Laparoscopic distal pancreatectomy: better than open?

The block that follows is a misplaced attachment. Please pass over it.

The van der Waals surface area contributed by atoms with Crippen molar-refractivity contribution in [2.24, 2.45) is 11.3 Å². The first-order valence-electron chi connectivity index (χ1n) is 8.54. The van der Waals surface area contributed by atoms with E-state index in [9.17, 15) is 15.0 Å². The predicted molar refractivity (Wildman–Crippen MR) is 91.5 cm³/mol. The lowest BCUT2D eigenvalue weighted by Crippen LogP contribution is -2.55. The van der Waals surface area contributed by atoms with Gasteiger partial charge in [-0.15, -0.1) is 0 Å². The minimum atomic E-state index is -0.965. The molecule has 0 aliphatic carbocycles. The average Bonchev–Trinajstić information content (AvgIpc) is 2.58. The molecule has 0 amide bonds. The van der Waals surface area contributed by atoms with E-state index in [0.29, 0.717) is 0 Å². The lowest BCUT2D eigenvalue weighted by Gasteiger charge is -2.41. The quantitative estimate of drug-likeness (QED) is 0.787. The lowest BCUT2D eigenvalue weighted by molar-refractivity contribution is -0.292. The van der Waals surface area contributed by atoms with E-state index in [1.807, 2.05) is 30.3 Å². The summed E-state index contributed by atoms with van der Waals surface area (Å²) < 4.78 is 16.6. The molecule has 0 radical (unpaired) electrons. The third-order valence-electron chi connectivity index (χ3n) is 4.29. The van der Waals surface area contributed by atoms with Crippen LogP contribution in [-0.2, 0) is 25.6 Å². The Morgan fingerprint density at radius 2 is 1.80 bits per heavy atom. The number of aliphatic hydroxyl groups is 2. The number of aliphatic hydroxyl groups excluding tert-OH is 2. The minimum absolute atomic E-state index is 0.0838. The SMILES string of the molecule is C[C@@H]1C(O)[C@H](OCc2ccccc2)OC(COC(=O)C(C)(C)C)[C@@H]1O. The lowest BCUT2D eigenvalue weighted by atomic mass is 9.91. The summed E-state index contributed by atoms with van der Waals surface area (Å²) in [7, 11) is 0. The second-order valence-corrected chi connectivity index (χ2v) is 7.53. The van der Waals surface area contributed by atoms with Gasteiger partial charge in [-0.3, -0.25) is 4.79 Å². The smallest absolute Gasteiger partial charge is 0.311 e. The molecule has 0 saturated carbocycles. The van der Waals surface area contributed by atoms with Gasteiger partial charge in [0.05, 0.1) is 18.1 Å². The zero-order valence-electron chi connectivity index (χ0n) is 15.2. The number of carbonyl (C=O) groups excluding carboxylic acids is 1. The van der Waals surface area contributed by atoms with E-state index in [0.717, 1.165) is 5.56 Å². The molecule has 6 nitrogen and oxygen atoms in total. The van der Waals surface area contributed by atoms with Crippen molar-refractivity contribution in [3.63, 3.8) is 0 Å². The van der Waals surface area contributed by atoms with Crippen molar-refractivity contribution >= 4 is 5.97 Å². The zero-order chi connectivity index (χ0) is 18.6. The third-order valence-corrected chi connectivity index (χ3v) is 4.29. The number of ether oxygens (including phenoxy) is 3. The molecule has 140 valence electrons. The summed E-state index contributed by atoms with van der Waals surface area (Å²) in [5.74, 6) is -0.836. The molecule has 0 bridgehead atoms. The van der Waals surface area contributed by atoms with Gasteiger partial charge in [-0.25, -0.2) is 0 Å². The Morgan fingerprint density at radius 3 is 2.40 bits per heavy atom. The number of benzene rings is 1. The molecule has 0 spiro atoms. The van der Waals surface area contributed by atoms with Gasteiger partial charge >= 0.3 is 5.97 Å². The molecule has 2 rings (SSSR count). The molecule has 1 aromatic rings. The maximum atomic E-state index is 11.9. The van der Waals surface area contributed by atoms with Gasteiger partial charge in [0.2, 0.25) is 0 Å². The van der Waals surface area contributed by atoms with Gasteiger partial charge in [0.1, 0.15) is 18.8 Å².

Distal pancreatectomy is well suited to the laparoscopic approach. Laparoscopic distal pancreatectomy (LDP) provides the same postoperative recovery advantages reputed to minimal access surgery. However, there have been fears as to the safety of LDP in terms of life-threatening intra-operative events and post-operative complications, adequate carcinological outcomes as compared to traditional (open) distal pancreatectomy (ODP) when performed for cancer, as well as to whether the laparoscopic approach is well adapted to the variety of diseases that may affect the pancreas (ranging from trauma to benign or malignant disease) and whether the minimal access approach is well adapted to perform pancreatic surgery safely in the obese, the elderly or the frail. In this review of the literature, we sought to determine whether LDP was as safe, provided the same oncological outcomes and was applicable to all diseases involving the body and tail of the pancreas, and to particular patient characteristics, compared to the traditional open approach. Last we looked at cost issues. We concluded that this review of the literature allowed to state that laparoscopic distal pancreatectomy is feasible and safe for a wide range of diseases, both benign and malignant. Morbidity, mortality, and probably, also, carcinological outcomes are comparable to open surgery. The overall costs are similar but the advantages of minimal access surgery make it the preferred approach, once the surgical expertise is acquired and present.